Friends. Not Friends.

The Office

The hit TV series The Office, which originated in the UK, now exists in nine different versions adapted to the individual languages and tastes of the American, French, German, French Canadian, Chilean, Swedish, and Israeli people as well. The U.S. and German versions are by far the most successful and longest running of the lot.

That a mockumentary show about everyday office life should have to be adapted so many times to fit tastes across cultures, in spite of keeping a similar structure, set of characters, and setting speaks volumes about the importance of minor cultural differences in such a mundane setting.

Here, in broad strokes, are some of the chief differences. In the British version, nobody is working, nobody has a happy relationship, everyone looks terrible, and everybody is depressed.

In the French version, nobody is working but even the idiots look good, and everybody seems possessed of an intriguing private life. In the German version, actual work is visibly being done, and most of the staff is coupled up.

The American version most clearly shows the staff typically working, and places emphasis on their relationships outside of the office, highlighting the reality that many of them have relatively strong relationships outside of the workplace as well. Especially clear are the tactics of Michael Scott to be the best friend of everyone in the office, in spite of being their boss and having to make the tough decisions which don’t make everyone happy.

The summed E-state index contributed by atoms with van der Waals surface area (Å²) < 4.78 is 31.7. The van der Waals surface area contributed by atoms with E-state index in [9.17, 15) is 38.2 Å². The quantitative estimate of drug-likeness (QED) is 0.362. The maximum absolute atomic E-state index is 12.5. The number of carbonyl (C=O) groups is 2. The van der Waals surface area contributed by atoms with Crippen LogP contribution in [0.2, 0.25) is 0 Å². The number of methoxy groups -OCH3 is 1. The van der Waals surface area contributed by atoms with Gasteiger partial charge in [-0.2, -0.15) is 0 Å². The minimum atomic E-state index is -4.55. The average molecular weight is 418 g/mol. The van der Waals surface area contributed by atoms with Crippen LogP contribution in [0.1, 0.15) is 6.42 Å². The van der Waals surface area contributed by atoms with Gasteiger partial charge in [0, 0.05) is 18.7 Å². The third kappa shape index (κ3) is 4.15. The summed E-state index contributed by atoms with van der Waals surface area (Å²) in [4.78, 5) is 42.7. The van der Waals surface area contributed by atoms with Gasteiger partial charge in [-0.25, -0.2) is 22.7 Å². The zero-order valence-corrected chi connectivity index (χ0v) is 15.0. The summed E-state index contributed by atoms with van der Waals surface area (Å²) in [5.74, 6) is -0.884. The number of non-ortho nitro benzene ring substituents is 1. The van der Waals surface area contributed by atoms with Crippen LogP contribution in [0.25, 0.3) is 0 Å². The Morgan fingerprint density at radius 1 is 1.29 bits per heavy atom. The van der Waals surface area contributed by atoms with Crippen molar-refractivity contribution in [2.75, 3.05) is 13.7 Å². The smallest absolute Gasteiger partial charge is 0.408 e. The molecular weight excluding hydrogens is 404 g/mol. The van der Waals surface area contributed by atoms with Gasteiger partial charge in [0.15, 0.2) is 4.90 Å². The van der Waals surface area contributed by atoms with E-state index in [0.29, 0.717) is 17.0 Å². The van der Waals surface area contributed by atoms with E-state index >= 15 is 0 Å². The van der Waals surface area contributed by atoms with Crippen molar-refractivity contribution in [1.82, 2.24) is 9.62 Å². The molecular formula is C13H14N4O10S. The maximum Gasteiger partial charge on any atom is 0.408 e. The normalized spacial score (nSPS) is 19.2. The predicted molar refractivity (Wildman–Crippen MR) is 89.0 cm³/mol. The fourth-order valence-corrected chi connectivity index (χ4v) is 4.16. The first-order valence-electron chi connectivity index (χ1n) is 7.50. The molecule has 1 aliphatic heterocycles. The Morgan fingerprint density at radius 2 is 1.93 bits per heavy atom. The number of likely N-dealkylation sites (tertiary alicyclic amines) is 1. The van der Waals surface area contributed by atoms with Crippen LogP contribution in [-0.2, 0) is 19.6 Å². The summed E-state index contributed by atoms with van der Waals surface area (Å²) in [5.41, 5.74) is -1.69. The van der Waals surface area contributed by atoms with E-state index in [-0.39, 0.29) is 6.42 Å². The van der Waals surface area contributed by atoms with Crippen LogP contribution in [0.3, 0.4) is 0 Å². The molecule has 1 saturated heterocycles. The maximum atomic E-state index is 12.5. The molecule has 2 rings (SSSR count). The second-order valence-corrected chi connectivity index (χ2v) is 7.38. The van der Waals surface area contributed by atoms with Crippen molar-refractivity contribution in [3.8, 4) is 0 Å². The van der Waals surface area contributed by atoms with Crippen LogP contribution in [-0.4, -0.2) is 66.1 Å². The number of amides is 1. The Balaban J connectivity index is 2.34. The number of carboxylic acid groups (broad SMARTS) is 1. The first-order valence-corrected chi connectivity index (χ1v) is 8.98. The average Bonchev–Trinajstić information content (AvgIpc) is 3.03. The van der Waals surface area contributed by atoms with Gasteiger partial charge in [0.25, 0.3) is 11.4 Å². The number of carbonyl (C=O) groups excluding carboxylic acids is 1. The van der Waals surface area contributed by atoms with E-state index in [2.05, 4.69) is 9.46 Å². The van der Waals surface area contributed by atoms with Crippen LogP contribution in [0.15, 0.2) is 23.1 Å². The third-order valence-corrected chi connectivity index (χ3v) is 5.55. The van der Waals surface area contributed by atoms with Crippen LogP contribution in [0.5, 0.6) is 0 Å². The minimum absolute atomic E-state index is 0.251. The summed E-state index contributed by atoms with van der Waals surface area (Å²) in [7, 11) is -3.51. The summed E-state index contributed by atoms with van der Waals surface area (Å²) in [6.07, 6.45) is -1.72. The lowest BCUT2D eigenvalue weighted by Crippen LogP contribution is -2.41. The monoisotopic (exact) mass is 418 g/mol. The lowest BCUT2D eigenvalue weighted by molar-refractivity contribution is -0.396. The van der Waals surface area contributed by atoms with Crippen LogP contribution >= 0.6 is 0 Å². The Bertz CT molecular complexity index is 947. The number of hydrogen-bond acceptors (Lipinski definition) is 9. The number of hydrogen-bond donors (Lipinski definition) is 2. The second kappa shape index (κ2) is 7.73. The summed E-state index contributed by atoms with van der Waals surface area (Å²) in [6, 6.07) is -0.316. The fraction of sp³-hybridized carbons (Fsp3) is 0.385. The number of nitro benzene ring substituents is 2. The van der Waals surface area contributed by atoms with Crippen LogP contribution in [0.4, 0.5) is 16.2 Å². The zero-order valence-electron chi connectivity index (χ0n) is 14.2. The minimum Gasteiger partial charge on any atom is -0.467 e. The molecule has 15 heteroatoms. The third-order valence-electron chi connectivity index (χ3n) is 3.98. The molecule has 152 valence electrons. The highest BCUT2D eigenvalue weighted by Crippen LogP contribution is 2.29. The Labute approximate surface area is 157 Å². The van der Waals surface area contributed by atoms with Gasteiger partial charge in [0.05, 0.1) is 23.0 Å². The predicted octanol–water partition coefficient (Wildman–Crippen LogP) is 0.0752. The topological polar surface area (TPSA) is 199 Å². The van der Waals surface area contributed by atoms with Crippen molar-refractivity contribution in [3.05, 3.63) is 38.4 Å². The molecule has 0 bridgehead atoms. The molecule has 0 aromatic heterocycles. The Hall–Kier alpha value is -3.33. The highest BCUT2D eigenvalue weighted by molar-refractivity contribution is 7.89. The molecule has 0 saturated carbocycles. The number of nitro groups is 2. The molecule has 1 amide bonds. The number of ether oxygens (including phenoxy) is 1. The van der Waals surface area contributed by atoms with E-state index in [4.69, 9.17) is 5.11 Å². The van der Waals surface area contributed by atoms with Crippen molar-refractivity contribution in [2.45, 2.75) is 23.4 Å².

His German counterpart, Berndt Stromberg, also seems to value the attention of his employees over his actual tasks, but clearly does not want to be everybody’s friend.

Context irrelevant

Germans strive to separate substance from person. They can argue vehemently and still respect each other, even remain close friends. This allows them to pay less attention to the specific context of the interaction.

It is relatively unimportant whether they are communicating with their neighbor in front of their house, an acquaintance in the streetcar, a relative on the phone or a colleague at their workplace. A discussion about a topic of substance has little to do with the person individually.

The ability to separate substance from person is in the German business context among the fundamental abilities expected not only of employees, but especially of those who lead them – management. The self-understanding of the German citizen includes – consciously or unconsciously – the obligation to argue a point, to address a problem, to state an opinion objectively, critically, fairly.

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